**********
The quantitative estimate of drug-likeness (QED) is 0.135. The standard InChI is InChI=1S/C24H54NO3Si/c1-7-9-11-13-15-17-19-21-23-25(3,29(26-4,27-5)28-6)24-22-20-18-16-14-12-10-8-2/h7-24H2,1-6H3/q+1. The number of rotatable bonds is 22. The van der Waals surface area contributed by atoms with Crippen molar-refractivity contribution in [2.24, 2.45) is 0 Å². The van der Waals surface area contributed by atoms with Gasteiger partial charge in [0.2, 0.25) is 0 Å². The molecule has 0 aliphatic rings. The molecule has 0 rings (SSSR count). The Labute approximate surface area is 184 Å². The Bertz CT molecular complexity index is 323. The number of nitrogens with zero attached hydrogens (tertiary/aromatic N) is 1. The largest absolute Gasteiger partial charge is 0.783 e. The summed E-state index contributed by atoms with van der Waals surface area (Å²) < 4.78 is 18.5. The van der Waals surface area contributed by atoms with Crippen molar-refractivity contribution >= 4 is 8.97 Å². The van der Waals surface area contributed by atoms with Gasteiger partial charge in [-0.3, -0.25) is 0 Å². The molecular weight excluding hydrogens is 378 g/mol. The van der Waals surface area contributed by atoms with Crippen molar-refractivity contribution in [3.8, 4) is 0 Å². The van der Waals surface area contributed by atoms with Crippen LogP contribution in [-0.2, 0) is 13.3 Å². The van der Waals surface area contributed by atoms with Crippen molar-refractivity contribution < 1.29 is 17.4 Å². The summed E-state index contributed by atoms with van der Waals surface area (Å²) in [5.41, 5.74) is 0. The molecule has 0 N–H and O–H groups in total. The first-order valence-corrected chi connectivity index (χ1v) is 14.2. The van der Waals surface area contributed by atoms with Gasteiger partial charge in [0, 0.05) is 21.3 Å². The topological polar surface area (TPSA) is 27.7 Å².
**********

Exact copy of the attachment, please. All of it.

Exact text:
The quantitative estimate of drug-likeness (QED) is 0.135. The standard InChI is InChI=1S/C24H54NO3Si/c1-7-9-11-13-15-17-19-21-23-25(3,29(26-4,27-5)28-6)24-22-20-18-16-14-12-10-8-2/h7-24H2,1-6H3/q+1. The number of rotatable bonds is 22. The van der Waals surface area contributed by atoms with Crippen molar-refractivity contribution in [2.24, 2.45) is 0 Å². The van der Waals surface area contributed by atoms with Gasteiger partial charge in [0.2, 0.25) is 0 Å². The molecule has 0 aliphatic rings. The molecule has 0 rings (SSSR count). The Labute approximate surface area is 184 Å². The Bertz CT molecular complexity index is 323. The number of nitrogens with zero attached hydrogens (tertiary/aromatic N) is 1. The largest absolute Gasteiger partial charge is 0.783 e. The summed E-state index contributed by atoms with van der Waals surface area (Å²) < 4.78 is 18.5. The van der Waals surface area contributed by atoms with Crippen molar-refractivity contribution >= 4 is 8.97 Å². The van der Waals surface area contributed by atoms with Gasteiger partial charge in [-0.3, -0.25) is 0 Å². The molecular weight excluding hydrogens is 378 g/mol. The van der Waals surface area contributed by atoms with Crippen molar-refractivity contribution in [3.8, 4) is 0 Å². The van der Waals surface area contributed by atoms with Crippen LogP contribution in [-0.2, 0) is 13.3 Å². The van der Waals surface area contributed by atoms with Crippen molar-refractivity contribution < 1.29 is 17.4 Å². The summed E-state index contributed by atoms with van der Waals surface area (Å²) in [5.41, 5.74) is 0. The molecule has 0 N–H and O–H groups in total. The first-order valence-corrected chi connectivity index (χ1v) is 14.2. The van der Waals surface area contributed by atoms with Gasteiger partial charge in [0, 0.05) is 21.3 Å². The topological polar surface area (TPSA) is 27.7 Å².